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Joyous Suiyigheh Tata and Hans Christian Wien

studies on the anatomy of petal drop in other species reveal that the process involves the separation of four to five rows of smaller transversely oriented cells that laid horizontally across the diameter at the juncture between the petal and the achene

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Vahid Rahimi Eichi, Stephen D. Tyerman, and Michelle G. Wirthensohn

holder and finally were cleaved with a cold knife for scanning their internal anatomy ( Bastacky et al., 1995 ; Walther, 2003 ). Cross-sections were made from the middle parts of the leaves. Rotating the sample holder in the cryo-chamber allowed imaging

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Huanfang Liu, Chelsea D. Specht, Tong Zhao, and Jingping Liao

), comparative root anatomy was systematically examined across the Zingiberaceae, including Z. officinale ( Uma and Muthukumar, 2014 ), and the vascular pattern of the rhizome was characterized in a histological study focused on the rhizome Z. officinale

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Guilherme Locatelli, Rafael Pio, Rayane Barcelos Bisi, Filipe Bittencourt Machado de Souza, Mariana Thereza Rodrigues Viana, Daniela da Hora Farias, Evaristo Mauro de Castro, and Carolina Ruiz Zambon

. (2018) compared the leaf anatomy of commercial and traditional almond cultivars ( Prunus dulcis ) under water deficit, and they observed great variation in the area occupied by transport vases within the same cultivars. However, they also found

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Qiubin Xiao and J. Brent Loy

leaves and the epidermal imprints observed. The method for making fruit epidermal peels was similar with the exception that one thin fruit slice was used for the epidermal peel. Observations of trichome anatomy were made with an Olympus SZ40 stereo

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J. Naalamle Amissah, Dominick J. Paolillo Jr, and Nina Bassuk

μm. Expt. 2: The sequence of events during adventitious root development. The anatomy of stem segments during rooting was investigated to identify the sites of initiation of root primordia and to make a temporal record of the progress of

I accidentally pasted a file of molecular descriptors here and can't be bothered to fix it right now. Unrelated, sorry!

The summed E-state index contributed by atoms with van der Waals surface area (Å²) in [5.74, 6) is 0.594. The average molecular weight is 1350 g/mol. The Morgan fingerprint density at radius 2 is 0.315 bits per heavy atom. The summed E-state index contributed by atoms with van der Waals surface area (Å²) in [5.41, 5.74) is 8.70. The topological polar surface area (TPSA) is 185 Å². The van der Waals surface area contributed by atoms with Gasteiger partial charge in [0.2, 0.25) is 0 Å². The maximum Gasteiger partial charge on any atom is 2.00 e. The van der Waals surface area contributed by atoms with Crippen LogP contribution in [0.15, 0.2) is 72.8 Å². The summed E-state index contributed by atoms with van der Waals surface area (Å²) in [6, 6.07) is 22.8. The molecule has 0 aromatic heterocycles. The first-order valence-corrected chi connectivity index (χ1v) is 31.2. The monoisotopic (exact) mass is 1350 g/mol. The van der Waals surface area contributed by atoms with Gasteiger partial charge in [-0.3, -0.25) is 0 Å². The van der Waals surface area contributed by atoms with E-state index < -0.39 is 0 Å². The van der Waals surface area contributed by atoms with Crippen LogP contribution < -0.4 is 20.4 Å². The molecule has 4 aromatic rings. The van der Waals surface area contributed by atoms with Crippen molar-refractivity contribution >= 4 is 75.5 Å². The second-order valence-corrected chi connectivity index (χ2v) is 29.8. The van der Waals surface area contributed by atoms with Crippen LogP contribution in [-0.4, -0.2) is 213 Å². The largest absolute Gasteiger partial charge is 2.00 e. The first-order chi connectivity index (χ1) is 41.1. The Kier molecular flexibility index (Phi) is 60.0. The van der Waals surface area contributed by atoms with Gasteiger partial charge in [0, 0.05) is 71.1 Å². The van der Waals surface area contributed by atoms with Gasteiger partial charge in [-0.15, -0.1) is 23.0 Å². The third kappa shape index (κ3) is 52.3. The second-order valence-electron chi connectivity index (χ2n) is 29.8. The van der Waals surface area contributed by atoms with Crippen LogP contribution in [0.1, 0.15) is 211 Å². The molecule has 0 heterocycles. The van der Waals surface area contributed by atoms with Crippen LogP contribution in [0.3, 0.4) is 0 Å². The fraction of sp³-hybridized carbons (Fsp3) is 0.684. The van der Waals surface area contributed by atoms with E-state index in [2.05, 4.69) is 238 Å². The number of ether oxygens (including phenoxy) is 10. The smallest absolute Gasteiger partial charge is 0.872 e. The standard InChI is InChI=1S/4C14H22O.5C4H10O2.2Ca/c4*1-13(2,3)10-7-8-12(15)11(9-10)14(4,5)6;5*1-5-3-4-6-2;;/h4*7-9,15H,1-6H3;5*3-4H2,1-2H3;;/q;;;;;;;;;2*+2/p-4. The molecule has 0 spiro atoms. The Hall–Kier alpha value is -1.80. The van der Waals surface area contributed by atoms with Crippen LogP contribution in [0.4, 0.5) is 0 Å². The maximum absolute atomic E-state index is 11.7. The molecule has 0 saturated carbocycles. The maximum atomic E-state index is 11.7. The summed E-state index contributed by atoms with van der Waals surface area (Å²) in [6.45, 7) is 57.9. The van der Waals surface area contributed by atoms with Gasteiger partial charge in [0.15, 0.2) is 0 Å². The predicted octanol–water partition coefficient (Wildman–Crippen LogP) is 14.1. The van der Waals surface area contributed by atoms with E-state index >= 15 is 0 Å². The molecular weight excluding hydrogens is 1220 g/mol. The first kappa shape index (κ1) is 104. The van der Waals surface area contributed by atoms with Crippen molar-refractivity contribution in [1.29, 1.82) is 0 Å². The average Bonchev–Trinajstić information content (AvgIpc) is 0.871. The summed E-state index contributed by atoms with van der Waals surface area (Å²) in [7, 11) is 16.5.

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Justine E. Vanden Heuvel and Martin C. Goffinet

tissue responses to flooding has not been published for cranberry. The objective of this research was to determine the effect of water temperature during spring and fall floods on TNSC and anatomy/morphology of ‘Stevens’ and ‘Early Black’ cranberry vines

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Rodney O. Jones and Robert L. Geneve

The seedcoat anatomy in the hilar region was examined in dry, imbibed and germinating seeds of Eastern redbud (Cercis canadensis L.). A discontinuous area was observed between macrosclereid cells in the palisade layer of the seedcoat which formed a hilar slit. A cap was formed during germination as the seedcoat separated along the hilar slit and was hinged by the macrosclereids in the area of the seedcoat opposite to the hilar slit. The discontinuity observed in the palisade layer was the remnant of the area traversed by the vascular trace between the funiculus and the seedcoat of the developing ovule. There were no apparent anatomical differences in the hilar region of the seedcoat between dormant and nondormant imbibed seeds. However, the thickened mesophyll of the seedcoat in this region and the capacity of the endosperm to stretch along with the elongating radicle may contribute to maintaining dormancy in redbud seeds.

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Jaroslav Ďurkovič, František Kačík, Miroslava Mamoňová, Monika Kardošová, Roman Longauer, and Jana Krajňáková

sugar composition, plus vessel and fiber anatomy traits, to reveal any mechanical advantages or compensations for either stock type. Materials and Methods Plant material, study site, and sampling. The experiments were conducted on clonally

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Rodney Jones and Robert Geneve

Redbud (Cercis canadensis) is a small woody ornamental legume that has a hard seed coat, which imposes physical dormancy, typical of many legumes. Redbud also possesses an internal embryo dormancy that must be overcome by stratification. In order to observe the relationship between anatomy and germination, seeds were embedded in JB-4 resin during various developmental and germination stages. The seeds were cut longitudinally with a glass bladed microtome, to observe the radicle, vascular traces and testa. It appears that the vascular traces left from the funiculus serve as a weak point in non-dormant seeds that allows the radicle to rupture the testa during germination.